benefits and threats of globalisation.
There are processes in the international order--driven by revolutions in communication and information technology--that exhibit seemingly inexorable globalising tendencies while, at the same time, there are a range of actions, adopted by states and non state actors alike, that attempt to resist these often ill defined phenomena captured by the all embracing notion of 'globalisation'. For example, the long term tendency towards freer trade, electronic commerce and the seemingly uncontrollable power of deregulated capital markets do much to enhance the power of markets and create a sense of the economic irrelevance of national borders. By contrast new innovations in information technology, especially the Internet, in theory make possible the empowerment of minorities and foster the development of sites of resistance to globalisation. In short, mixed messages originate from observing globalisation and we need to ask whether it is a source of explanation of contemporary global events--or whether it is something that itself needs to be explained? .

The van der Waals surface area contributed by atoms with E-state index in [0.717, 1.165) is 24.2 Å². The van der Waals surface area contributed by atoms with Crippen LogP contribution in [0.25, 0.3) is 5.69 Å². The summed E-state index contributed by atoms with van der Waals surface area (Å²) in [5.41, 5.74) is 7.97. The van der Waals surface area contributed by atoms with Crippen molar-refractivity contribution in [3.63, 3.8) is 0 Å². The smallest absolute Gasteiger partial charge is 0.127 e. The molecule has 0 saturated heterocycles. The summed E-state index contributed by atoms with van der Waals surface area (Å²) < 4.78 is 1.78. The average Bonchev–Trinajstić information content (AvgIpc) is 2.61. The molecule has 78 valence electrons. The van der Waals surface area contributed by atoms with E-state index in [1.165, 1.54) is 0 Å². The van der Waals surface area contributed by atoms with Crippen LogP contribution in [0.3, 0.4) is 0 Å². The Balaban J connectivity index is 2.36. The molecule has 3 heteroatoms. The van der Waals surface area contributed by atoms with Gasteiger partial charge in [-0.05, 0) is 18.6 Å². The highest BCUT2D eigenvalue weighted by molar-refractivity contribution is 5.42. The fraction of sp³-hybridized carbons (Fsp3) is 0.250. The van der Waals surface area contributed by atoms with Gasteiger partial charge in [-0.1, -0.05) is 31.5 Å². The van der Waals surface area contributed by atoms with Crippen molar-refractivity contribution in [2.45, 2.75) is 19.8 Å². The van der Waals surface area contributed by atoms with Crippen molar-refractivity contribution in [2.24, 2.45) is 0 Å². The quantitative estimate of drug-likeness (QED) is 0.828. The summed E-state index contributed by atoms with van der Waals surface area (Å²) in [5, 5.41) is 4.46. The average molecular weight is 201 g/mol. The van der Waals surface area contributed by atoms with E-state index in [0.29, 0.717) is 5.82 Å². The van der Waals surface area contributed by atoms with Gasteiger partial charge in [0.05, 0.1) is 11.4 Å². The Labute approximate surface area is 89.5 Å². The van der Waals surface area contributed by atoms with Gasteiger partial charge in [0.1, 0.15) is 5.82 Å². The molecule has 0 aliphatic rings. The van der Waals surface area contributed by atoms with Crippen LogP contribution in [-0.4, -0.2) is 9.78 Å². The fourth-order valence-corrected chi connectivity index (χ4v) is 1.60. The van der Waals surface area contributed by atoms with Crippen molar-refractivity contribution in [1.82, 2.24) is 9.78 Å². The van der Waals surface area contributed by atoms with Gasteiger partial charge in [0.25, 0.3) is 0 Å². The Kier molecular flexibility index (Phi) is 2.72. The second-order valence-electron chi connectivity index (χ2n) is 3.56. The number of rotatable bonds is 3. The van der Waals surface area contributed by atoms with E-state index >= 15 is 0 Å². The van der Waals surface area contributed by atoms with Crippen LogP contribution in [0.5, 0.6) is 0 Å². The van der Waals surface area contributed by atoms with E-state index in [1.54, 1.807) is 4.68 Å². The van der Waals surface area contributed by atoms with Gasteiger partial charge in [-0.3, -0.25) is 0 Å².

But this question is prior to that posed by this Asia Pacific Roundtable; that is, what are the benefits and costs stemming from globalisation? Some kind of 'cost benefit analysis' is not so easy when globalisation is perhaps the most over used and under specified concept in the international policy sciences since the passing of the 'Cold War'. Not withstanding millions of words, it remains a contested concept that cannot simply be 'assumed'. There is no inevitability or inexorable logic to it. Globalisation must not be seen as a homogeneous or totalising process but one in which economic, socio-political and cultural dynamics (both historical and immediate) and sub national, national, international and super-regional processes are all at work. It should be seen as a systematically interactive set of processes in which the direction of causality is two way and contingent.